(5.10)

and using Equation (5.1), one can solve Equation (5.9) for to get

(5.11)

To ensure that the coefficients of all, it requires that

Let us write Equation (5.11) in the form of a random walk, in which the walker is sitting at at and jumps to at, where

see [32] for more information about the discrete random walk of space-fractional diffusion processes. Then by using this notations, Equation (5.11) can be written in the form of random walk as

(5.12)

The first two terms at the LHS of this equation represent the memory part and the other terms represent the diffusion under the drift term. I like to write as it represents the transition to the next step at the same point, represents jumping one step to the left, represents jumping one step to the right, and similarly jumping steps to the left or right. By using the identity (4.7), and the identity

then it is easily to prove that the summation of all the transition probabilities is one.

Now for the numerical calculations, and since there is a symmetric random walk, I adjust and ignore all the transitions outside this interval. So it is convenient to write the last equation in the form of a matrix form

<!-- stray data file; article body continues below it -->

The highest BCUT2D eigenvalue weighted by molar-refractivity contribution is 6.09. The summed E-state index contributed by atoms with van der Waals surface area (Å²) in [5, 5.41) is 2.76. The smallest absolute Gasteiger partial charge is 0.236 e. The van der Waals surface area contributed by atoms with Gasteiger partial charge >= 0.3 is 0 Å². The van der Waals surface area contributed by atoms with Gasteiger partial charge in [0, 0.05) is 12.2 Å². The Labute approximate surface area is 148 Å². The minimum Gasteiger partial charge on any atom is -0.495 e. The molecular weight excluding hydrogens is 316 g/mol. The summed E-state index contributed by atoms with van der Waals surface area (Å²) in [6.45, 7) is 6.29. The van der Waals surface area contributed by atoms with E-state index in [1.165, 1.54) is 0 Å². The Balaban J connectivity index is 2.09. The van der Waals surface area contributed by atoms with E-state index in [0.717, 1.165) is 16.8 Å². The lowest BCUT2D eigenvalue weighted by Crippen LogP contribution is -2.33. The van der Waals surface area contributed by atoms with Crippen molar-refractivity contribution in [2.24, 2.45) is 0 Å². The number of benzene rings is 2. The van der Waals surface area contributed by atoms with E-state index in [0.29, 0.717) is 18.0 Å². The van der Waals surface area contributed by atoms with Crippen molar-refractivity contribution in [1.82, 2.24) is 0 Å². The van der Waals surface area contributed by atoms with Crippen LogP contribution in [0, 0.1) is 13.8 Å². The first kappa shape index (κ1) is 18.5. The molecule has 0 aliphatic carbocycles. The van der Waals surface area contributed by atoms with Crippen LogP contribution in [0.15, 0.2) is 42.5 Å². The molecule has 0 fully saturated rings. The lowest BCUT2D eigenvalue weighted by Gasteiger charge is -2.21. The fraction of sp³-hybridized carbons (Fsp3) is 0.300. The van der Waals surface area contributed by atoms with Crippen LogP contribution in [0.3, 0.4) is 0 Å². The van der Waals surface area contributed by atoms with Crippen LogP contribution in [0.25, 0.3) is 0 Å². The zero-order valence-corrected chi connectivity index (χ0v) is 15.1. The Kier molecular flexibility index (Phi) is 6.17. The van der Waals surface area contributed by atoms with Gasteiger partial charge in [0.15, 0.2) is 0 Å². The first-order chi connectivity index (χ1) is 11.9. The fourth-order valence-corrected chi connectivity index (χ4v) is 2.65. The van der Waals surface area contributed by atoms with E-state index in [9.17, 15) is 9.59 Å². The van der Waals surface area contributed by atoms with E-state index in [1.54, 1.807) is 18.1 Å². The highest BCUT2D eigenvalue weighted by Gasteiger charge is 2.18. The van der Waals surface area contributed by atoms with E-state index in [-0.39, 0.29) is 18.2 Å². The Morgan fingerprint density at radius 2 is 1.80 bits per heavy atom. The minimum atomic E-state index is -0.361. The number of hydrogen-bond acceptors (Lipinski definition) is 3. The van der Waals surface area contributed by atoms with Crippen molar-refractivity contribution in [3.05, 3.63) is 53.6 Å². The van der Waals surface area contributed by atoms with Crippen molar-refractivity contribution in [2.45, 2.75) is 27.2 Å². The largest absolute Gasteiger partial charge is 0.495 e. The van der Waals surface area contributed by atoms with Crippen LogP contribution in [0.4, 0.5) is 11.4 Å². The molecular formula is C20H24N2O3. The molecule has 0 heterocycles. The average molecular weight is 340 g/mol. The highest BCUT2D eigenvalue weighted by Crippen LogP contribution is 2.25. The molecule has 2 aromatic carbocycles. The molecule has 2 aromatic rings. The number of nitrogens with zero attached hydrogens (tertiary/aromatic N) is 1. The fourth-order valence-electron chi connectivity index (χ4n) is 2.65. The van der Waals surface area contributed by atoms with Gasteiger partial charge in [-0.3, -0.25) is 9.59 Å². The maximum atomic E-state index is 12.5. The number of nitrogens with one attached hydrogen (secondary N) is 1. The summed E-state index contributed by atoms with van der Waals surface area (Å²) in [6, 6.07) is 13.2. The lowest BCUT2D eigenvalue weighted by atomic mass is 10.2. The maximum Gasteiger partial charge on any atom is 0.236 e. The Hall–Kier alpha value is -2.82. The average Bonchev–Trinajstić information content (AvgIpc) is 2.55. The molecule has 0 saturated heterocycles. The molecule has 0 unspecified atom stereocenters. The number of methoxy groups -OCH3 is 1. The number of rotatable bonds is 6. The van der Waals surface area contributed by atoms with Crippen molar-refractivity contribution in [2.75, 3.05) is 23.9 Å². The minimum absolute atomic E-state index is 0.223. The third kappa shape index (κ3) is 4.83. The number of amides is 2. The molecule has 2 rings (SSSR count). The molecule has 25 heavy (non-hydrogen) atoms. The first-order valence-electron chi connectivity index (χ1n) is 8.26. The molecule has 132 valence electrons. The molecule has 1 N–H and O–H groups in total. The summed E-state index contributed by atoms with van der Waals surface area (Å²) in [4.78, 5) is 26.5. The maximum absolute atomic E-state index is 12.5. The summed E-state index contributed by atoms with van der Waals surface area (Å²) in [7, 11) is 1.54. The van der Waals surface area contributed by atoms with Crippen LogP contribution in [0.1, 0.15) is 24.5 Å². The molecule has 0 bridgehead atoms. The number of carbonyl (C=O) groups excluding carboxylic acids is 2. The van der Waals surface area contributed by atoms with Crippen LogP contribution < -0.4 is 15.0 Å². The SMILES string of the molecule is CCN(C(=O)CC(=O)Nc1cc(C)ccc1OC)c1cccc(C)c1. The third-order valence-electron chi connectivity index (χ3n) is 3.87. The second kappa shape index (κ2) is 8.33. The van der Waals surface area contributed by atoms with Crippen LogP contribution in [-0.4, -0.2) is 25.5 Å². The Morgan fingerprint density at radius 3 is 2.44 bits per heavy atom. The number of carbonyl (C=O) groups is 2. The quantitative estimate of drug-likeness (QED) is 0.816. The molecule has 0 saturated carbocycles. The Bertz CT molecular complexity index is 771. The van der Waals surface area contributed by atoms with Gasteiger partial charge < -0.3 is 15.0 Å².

(5.13)

Here is an elegant fifth diagonal matrix with its elements are computed as

(5.14)

where and. In the special case as, one recovers the well-known three point jumps of the classical ade because as, and hence the matrix be the same as matrix defined in Equation (3.7). In Section 7, I will plot the path of the particle representing by (5.13). Now, I will prove that the discrete solution at (5.9) converges in the Fourier-Laplace domain to the Fourier-Laplace transform of Equation (2.1) as. To do so, multiplying both sides of Equation (5.9) by where and sum over all, where it is easy to prove

then one gets

(5.15)

The second step is to multiply both sides of this equation by and sum over all,

then put and and use the previous results. The only new part on the proof is as, one can easily prove by using the fundamentals of complex analysis that

So far

Finally multiply each side by and substitute the value of, and compare with (5.2), one gets